“He … planted it with the choicest vines.”
God’s next step is to plant the crop He wants. That makes sense; the chances of getting an acceptable crop are slim if you don’t plant what you are looking for. Instead, you’ll get an assortment of weeds.
The same is true in our lives. God must plant His goodness in us for us to bear good fruit. Left to our own we will yield what springs from our fallen nature or blows in from the world; neither are likely to be good. There is a lot of scripture on this. Let’s check it out:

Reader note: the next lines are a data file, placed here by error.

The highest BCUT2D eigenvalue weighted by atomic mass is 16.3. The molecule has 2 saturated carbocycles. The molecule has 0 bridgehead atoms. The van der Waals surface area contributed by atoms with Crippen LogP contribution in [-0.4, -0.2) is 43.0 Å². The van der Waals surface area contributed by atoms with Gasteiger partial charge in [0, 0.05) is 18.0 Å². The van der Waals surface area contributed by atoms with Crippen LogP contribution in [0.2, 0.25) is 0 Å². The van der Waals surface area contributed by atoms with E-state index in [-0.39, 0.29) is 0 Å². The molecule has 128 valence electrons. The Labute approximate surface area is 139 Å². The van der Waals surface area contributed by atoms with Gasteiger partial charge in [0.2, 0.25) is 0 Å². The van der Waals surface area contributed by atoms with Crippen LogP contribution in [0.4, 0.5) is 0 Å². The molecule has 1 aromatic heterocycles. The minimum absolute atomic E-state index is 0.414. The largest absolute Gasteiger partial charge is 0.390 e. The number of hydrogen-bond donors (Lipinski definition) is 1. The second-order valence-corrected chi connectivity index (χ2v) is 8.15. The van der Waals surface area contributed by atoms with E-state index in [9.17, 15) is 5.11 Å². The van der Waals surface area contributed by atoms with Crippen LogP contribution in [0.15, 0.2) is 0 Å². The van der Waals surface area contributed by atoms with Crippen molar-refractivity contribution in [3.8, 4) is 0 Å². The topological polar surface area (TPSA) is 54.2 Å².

Note: Wisdom and Sirach are deuterocanonical books. Those books are accepted as having the full authority of scripture by the Roman Catholic and Eastern Orthodox Churches. The Anglican Church does not consider them to have the weight of scripture, but recognizes that they provide sound guidance for Christians. That latter view is consistent with the actions of many of the early reformers. Martin Luther’s translation of the Bible, the Geneva Bible, and the 1611 edition of the King James Bible included those books, albeit as appendices. See Biblical Apocrypha. Further, there are many New Testament passages that allude to or parallel passages in the deuterocanonical books. See Deuterocanonical Books In the New Testament